Don’t buy the medicine before you’ve spoken to the doctor

Let’s imagine you go to the doctor with a pain all across your lower back and down your left leg. When you go into the doctor, you sit down and say, ‘I know exactly what I need, Doc. I’ve got this pain; if you’ll just do me a prescription for these specific named painkillers, I’ll be on my way. No, don’t bother asking me any questions about the problem – I know what I want. Can you supply it or not?’

Or you call out the TV repair man and say, ‘both my TVs have lost their picture – it keeps breaking up. Can you change the aerial sockets and sell me a couple of new leads? That should do the trick.’

You wouldn’t do that, would you? I hope that at least in these two cases, it’s obvious that you might be wrong and that you are not giving the expert the chance to diagnose the problem for him- or herself.

But this kind of thing happens to us all the time. I was even called in once to ‘run a time management course, please.’ The participants had been booked and the course was definitely called Time Management. I asked if it would be OK to ask a few questions about why the client felt he needed his staff, an IT support team, to go on this course. These are the issues he presented to me:

  • A huge and never-reducing backlog of open support issues and service complaints
  • Tension and finger-pointing between the team and its customers, in both directions
  • Stress and bad feeling
  • Monday and Friday absenteeism

These were his objectives:

  • Improve team spirit and have people cheerful and smiling again
  • Improve relationships between the team and its customers
  • Reduce the backlog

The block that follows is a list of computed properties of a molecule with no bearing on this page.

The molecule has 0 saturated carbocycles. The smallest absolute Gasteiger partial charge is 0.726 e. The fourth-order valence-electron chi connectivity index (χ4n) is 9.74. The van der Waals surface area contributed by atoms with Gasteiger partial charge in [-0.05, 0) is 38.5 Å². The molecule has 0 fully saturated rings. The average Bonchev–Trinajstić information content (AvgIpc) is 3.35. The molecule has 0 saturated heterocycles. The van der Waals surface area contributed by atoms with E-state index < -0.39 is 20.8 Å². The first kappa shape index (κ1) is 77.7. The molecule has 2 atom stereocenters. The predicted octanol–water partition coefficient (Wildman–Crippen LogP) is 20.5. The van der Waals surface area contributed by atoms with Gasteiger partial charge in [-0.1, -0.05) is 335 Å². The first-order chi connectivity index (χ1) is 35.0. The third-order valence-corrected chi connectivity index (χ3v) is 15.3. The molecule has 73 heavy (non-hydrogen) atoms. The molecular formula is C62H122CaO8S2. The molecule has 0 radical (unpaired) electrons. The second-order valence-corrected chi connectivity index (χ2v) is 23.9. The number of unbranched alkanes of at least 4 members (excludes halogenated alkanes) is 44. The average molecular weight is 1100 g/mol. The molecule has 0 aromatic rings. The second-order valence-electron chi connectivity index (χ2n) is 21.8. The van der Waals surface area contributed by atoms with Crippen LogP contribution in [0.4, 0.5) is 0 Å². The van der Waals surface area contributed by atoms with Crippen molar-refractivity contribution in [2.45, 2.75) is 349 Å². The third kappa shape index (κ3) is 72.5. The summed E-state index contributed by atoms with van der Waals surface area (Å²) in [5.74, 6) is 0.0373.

• Reduce absenteeism

Since the course was already booked and a number of people including my client would be inconvenienced or embarrassed by cancelling it, I decided to go ahead, but address the issues directly, allowing the team to air their frustrations and spontaneously reach a point where they were ready to come up with a plan of action. We set goals, made action lists, aligned on proposals and requests for senior management and assigned accountability to individuals for carrying each item forward. We agreed to meet again in six weeks or so to report on progress.

I dropped in to the manager on my way to my second meeting with the team. ‘Wow’, he said, ‘that time management course you led was amazing! People are smiling again – they’ve come to the executive team with their requests, which we were happy to grant. It’s early days, but even the backlog and the absenteeism rates seem to be down. I never realised time management could be so powerful.’

It wasn’t of course. If I’d led the typical Time Management course, it wouldn’t have impacted any of the presenting issues, nor achieved results in such a short time. I had taken a risk, and done what the situation demanded, rather than what the client thought he wanted – and it could have gone very wrong.

The point is not that my gamble paid off, but the lesson I learned. I never again accepted a contract where I allowed my client to tell me his or her already-decided solution to a problem I hadn’t fully explored for myself. It’s astonishing how often people call in experts like ourselves and instead of allowing us to hear the full range of symptoms and diagnose the problem for ourselves before recommending the ideal solution, they tell us the medicine they want. It sometimes takes assertiveness and tact to persuade a client who is dead-set on the latest solution he or she has just read about on the business pages that another approach might be not just cheaper and less disruptive, but actually more effective.

Next time you call in the experts, from organisation development consultants like ourselves to your IT support person or financial adviser, try just explaining the symptoms you are experiencing and the outcomes you’d like to achieve. Let them tell you the best way to go about it – you might be surprised and delighted at the outcome.

Call us on 01865 881056.